Jimmie Åkesson expressed surprise and disappointment at missing out on the festivities.

“It is regrettable, in recent years all the party leaders have been invited,” he told the newspaper.

Åkesson described the decision as “controversial” and considered it strange for the committee to cite Alfred Nobel’s last will and testament.

“I am surprised that they choose to take this stand and take this decision to single me out and not take a general position that they don’t invite the party leaders,” Åkesson told Sveriges Radio’s P4 news programme on Wednesday.

“This seems to be a political decision. Michael Sohlman is after all a Social Democrat politician,” he said.

The Nobel banquet is traditionally attended by the Swedish royal family, political leaders, Nobel prize winners and a host of other dignitaries. Further politicians on the list for this year’s festivities include the foreign minister, finance minister, education minister and culture minister.

           — Hat tip: Fjordman[Return to headlines]

UK: Global Peace and Unity — Extremist and Pro Terrorist Material on Sale

Given the parade of hate speakers and supporters of terrorism that constituted last weekend’s amusingly-titled Global Peace and Unity Event, nobody will be surprised by [Andrew Gilligan’s article below]


Why, then — knowing from past years that this conference would showcase hate preachers and supporters of terrorism — did the Metropolitan and City Police agree to be “Sponsors” of this event?

           — Hat tip: JP[Return to headlines]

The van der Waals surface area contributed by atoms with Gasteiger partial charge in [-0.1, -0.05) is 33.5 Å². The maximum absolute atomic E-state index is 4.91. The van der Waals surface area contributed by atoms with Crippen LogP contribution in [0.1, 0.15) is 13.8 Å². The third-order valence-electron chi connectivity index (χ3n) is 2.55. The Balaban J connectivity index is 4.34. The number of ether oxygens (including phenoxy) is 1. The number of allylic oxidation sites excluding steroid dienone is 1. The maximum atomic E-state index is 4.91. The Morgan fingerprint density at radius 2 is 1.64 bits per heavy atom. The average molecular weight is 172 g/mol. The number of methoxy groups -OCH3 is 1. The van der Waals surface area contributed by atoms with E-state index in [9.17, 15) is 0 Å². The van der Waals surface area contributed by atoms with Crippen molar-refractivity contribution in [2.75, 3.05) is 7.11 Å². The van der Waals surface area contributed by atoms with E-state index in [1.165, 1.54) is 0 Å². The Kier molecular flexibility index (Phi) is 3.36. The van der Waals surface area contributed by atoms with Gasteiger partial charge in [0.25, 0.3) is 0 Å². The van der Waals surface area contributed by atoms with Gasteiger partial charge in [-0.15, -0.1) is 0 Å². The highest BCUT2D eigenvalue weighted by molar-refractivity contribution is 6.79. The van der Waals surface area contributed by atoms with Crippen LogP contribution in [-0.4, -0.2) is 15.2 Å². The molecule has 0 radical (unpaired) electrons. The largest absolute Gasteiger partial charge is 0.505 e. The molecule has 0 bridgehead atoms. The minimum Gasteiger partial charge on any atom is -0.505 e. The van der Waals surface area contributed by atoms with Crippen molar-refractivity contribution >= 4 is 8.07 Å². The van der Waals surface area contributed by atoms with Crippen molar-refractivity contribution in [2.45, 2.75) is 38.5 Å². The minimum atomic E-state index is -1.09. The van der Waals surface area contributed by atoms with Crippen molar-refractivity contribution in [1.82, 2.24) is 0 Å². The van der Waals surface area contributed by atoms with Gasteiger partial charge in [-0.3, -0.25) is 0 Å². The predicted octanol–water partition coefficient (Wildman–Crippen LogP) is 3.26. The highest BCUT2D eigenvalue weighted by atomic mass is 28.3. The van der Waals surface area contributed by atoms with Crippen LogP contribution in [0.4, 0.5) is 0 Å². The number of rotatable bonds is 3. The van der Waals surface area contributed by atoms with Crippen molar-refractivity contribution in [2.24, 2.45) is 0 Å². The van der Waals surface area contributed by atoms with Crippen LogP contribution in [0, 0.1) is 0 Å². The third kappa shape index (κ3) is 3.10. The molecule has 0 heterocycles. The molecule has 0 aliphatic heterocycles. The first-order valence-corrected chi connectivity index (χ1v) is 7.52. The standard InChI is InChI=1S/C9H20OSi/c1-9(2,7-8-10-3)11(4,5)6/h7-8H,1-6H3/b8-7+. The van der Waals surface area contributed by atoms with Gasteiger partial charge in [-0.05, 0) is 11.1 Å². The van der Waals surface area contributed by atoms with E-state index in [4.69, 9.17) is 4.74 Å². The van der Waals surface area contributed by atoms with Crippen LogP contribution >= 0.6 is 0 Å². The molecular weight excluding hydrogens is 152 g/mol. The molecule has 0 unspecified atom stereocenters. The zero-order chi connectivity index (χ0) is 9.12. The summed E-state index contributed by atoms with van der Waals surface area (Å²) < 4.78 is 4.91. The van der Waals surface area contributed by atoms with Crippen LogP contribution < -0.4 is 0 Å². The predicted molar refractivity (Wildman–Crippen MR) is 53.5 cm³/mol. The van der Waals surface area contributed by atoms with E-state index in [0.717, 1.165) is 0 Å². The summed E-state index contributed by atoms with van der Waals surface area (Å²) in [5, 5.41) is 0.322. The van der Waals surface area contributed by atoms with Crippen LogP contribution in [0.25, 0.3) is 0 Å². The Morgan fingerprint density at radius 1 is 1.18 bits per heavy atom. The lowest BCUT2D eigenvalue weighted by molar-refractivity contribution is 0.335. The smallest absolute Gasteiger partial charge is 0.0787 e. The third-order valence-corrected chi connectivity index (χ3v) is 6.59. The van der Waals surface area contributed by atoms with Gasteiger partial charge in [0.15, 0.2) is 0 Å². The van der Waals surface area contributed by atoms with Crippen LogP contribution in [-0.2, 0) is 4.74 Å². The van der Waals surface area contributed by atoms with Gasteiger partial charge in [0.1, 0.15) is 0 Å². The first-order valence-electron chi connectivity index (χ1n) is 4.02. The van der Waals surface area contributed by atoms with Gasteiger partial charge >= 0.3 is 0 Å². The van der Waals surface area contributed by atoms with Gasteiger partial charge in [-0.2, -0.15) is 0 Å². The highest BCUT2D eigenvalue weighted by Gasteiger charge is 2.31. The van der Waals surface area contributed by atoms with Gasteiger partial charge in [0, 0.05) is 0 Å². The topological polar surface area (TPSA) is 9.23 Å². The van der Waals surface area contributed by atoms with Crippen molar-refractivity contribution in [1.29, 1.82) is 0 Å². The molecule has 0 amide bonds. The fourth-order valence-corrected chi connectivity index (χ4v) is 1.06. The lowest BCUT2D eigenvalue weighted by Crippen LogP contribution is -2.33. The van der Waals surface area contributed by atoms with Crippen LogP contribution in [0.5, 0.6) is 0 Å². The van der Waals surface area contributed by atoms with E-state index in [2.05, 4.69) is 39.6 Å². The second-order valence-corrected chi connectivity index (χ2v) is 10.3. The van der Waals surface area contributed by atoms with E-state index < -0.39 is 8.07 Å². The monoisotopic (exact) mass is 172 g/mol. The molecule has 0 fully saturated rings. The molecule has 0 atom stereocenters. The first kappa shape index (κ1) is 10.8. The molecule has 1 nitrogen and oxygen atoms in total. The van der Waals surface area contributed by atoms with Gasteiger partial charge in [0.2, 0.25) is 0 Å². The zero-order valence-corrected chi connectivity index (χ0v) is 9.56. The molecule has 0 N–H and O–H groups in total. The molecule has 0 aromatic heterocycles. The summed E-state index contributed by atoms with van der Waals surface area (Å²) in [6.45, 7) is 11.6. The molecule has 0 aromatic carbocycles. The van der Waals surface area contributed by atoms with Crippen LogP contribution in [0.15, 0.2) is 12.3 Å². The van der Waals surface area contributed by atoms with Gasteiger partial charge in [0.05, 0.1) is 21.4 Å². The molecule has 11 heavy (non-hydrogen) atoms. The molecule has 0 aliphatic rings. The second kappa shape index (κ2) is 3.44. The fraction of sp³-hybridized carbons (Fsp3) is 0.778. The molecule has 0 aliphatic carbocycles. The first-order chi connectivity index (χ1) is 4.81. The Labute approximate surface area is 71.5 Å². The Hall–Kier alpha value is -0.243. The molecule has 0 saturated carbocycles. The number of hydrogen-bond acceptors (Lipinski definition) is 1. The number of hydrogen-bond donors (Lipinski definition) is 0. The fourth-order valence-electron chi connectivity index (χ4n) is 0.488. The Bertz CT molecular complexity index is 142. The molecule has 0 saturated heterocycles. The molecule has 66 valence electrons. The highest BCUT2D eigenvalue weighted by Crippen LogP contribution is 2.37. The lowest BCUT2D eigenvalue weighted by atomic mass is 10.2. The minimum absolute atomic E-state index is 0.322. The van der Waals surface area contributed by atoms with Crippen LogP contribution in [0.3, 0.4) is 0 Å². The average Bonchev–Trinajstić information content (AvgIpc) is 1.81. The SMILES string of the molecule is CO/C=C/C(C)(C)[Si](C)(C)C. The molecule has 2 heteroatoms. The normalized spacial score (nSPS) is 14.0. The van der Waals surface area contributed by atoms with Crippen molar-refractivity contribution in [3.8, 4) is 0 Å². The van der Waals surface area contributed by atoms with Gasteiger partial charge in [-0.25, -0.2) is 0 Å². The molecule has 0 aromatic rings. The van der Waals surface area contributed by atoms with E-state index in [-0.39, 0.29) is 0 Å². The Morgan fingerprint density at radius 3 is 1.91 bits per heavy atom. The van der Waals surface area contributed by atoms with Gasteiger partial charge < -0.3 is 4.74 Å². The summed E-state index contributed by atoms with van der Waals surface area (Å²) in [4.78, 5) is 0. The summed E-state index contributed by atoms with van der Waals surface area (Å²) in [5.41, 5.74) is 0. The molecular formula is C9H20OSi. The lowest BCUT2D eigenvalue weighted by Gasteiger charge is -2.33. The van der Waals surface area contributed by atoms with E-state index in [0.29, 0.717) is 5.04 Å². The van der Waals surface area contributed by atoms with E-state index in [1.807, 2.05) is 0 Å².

UK: Julie Burchill: Poor Lauren Booth — She Would Do Anything to Get in With the Tough Kids

Last year I took the first steps towards converting to Judaism; also last year, I abandoned my attempt. It was partly that I find it hard to stick at any discipline, being bone-idle and highly hedonistic (for instance, I was only a lesbian for six months), and I realised that Judaism was such an extraordinarily complex and rich religion that I would really have to commit to do it properly. As I can’t even commit to Lost or any of those long American television shows, this seemed unlikely.

I also began to feel a tiny bit ridiculous trotting to shul every Saturday, in a way that I didn’t feel going to church on a Sunday, even though I found the Jewish idea of one deity far more sensible than the Father, Son and Holy Ghost free-for-all. I’m well aware that everyone who isn’t a complete self-deluding fool finds themselves preposterous at times, but I didn’t want this to happen because of a culture that I have such respect for.

I suppose what it boils down to is that I’ve always hated phoneys, and anyone who changes their name, their accent or their religion seems to me to be doing the cultural equivalent of putting a crochet crinoline lady on a toilet roll. Far better, if the religion you’re born into doesn’t convince you, to simply let it lie and act out your faith in a private capacity — for me, volunteering and giving away loadsamoney.

Of course, there is one religion which proscribes its followers under threat of death from rejecting it, and that is Islam. Which just happens to be the one that Lauren Booth (born a Catholic called Sarah) has opted for.